When will Harriet Tubman finally be on the $20 bill?

America has waited years to see Harriet Tubman, famous for her efforts spiriting slaves to freedom on the Underground Railroad, on the $20 bill. But the wait continues.

Back during the Obama administration, a concept design was promised to be unveiled in 2020 to coincide with the centennial of the 19th Amendment, which gave women the right to vote.

Obama administration Treasury Secretary Jack Lew had selected Tubman to replace Andrew Jackson, the nation’s seventh president, on the $20 bill.

But Tubman’s fate had been in doubt since the 2016 presidential campaign, based on critical comments by then-candidate Donald Trump, who branded the move "pure political correctness."

Trump administration Treasury Secretary Steven Mnuchin did not move forward with the decision by the Obama administration. Instead, Mnuchin in 2019 announced a delay in redesigning the $20 bill in order to redesign the $10 and $50 bills first to improve security features to thwart counterfeiters.

Now, with a new administration in the White House, it looks like Harriet Tubman will appear on the $20 bill in 2030. 

Speaking with the Washington Post in March 2022, U.S. Treasury Secretary Janet Yellen said "I know it's a long way off. It adheres to the original schedule that was announced in 2014 by Secretary Lew and President Obama."

"I'm looking forward to seeing Harriet on the 20 in 2030," Yellen added. 

Why replacing Andrew Jackson with Harriet Tubman is a deeply symbolic move

In 2016, Becky Hobbs, an American country singer and Cherokee Nation citizen, told the Associated Press her and her elders have always despised Andrew Jackson. 

For Hobbs and many other Native Americans, the U.S. Treasury’s decision to replace Jackson’s portrait with Harriet Tubman’s is a hugely meaningful change.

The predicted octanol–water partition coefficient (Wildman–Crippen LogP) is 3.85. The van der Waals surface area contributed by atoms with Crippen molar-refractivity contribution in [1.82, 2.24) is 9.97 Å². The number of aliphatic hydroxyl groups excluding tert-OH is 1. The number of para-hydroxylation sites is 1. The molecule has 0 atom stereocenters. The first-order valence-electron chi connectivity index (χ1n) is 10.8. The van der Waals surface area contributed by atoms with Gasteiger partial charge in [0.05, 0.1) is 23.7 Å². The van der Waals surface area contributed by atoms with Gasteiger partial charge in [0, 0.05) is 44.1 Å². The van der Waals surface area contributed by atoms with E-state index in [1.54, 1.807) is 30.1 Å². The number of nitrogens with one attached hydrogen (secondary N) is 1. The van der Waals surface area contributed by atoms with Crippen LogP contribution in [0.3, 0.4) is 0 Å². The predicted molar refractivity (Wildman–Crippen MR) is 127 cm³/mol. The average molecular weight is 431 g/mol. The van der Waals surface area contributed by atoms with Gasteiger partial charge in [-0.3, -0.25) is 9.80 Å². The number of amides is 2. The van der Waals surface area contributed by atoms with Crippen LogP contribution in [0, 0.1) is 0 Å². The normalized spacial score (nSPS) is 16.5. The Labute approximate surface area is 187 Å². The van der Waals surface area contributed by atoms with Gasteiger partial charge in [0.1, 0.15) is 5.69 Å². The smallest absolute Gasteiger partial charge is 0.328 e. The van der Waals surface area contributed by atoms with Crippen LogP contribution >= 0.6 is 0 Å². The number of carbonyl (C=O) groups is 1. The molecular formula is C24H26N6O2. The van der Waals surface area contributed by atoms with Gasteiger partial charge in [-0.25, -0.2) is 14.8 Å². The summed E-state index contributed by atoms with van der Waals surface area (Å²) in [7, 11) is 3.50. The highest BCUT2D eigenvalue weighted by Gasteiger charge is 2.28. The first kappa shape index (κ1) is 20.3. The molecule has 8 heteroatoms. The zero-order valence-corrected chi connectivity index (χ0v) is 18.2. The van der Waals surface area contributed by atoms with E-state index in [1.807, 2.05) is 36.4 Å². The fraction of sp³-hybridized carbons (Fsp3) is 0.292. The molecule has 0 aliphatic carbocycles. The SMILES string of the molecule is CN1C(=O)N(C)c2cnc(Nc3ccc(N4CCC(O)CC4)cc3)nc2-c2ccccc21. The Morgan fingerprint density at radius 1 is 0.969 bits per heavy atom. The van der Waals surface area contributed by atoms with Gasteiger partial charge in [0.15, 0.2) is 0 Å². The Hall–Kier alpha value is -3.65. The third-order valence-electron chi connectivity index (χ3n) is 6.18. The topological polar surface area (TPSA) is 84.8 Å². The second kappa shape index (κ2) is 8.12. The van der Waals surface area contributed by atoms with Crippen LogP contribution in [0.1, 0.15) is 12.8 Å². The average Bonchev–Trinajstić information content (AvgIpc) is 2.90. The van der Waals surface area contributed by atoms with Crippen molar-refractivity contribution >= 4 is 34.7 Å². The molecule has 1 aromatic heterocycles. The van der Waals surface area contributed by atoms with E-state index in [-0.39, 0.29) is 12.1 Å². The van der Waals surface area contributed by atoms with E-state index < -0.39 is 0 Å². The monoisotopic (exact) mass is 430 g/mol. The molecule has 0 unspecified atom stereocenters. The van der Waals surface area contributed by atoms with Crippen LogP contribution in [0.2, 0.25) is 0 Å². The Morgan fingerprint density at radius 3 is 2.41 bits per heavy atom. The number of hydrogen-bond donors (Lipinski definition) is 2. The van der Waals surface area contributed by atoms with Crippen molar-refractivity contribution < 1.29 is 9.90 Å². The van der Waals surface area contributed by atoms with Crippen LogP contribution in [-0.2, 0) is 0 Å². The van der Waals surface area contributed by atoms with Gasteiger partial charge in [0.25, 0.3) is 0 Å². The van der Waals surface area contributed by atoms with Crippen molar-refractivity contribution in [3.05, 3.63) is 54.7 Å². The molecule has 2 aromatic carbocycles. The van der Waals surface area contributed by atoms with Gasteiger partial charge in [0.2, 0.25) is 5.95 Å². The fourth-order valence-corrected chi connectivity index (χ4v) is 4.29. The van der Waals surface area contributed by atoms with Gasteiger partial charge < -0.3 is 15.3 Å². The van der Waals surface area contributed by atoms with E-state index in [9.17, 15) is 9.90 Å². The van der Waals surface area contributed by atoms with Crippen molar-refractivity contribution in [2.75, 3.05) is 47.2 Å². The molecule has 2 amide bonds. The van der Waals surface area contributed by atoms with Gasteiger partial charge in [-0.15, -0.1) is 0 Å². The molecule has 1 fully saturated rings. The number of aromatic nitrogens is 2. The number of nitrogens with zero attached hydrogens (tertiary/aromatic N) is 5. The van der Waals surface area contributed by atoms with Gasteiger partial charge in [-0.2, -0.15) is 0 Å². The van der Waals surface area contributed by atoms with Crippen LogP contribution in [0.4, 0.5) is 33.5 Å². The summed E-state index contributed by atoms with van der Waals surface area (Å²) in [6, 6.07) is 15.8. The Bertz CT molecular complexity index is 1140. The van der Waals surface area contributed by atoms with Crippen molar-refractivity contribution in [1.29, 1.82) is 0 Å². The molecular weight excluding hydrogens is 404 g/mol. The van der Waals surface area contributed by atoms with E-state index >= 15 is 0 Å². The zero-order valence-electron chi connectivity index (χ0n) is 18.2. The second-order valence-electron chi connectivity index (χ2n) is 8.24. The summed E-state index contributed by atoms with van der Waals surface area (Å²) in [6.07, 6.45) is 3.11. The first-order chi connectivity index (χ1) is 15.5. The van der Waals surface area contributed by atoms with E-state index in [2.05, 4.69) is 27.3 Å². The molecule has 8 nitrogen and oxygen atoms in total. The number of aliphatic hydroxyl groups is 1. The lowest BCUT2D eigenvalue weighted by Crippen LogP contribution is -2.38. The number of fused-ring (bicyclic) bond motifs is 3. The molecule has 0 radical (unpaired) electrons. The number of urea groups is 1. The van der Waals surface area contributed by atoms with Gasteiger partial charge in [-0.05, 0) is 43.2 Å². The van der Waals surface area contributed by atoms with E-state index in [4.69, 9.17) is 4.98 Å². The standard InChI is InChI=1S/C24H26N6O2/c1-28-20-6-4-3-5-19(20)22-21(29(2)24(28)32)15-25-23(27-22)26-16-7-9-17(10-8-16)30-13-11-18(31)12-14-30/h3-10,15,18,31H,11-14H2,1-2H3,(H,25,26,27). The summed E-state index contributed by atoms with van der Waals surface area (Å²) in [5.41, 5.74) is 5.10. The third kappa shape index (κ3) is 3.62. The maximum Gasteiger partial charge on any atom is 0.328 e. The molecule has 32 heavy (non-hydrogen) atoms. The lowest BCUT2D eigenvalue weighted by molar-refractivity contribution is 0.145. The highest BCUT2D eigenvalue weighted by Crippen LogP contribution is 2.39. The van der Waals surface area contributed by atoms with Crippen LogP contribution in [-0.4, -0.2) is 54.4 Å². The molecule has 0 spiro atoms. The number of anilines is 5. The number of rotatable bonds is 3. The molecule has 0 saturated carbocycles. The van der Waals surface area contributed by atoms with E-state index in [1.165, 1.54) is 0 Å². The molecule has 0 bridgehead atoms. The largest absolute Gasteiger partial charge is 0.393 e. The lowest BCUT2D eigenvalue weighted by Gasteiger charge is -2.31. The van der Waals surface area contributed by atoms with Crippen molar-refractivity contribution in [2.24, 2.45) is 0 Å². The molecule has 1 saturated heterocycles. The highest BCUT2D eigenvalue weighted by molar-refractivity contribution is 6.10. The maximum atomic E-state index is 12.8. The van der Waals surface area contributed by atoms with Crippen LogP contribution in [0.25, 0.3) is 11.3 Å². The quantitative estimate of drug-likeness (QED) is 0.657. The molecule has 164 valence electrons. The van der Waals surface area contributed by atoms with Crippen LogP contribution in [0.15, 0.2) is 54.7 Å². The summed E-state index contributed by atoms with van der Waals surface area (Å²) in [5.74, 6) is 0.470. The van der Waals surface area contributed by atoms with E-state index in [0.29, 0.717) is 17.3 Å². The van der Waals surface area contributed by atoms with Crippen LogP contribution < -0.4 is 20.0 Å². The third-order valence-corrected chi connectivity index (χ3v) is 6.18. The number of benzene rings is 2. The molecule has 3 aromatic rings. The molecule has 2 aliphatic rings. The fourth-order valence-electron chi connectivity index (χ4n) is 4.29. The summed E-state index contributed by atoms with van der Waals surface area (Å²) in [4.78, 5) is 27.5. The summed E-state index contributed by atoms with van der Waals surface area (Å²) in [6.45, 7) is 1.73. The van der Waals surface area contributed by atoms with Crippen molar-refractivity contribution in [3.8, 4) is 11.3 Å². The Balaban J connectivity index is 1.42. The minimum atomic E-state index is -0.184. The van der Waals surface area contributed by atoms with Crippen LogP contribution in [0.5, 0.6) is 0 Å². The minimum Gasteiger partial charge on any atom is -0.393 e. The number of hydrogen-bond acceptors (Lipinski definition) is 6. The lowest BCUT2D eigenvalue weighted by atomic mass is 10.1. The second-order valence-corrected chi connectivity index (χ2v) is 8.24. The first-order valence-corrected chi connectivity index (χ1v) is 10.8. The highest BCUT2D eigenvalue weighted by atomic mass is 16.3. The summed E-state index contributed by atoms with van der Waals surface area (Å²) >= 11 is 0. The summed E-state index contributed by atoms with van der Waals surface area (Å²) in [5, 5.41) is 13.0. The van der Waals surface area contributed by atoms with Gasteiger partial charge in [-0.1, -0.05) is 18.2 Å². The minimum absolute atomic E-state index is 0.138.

A slave-owning president who forced Cherokees and many other Indian nations on deadly marches out of their southern homelands, being succeeded by an African-American abolitionist who risked her life to free others? Unprecedented.

"We’re just thrilled that Andrew Jackson has had a removal of his own," said Hobbs. "The constant reminder of Andrew Jackson being glorified is sad and sickening to our people.

Many Americans still celebrate Jackson for his victory over the British during the War of 1812. Gen. Jackson then orchestrated the invasion of Florida in 1818, and convinced the Spanish government a year later to give up the territory. Along the way, he warred against Native Americans — although some were his allies for brief periods — and his 1830 Indian Removal Act expanded U.S. territory at a critical time.

"Every time you pick up that $20 bill, it’s a reminder that we can’t ignore or pretend like we didn’t have 400 years of slavery," said Amrita Myers, a historian at Indiana University who focuses on 19th century Black women.

Compared to all his predecessors, Jackson, who served from 1828-1836, arrived at the White House as a self-made everyman whose populist message resonated with a country still solidifying its democracy a half-century after declaring independence. But for Native Americans, Jackson stands for genocide — the polar opposite of a unifying figure.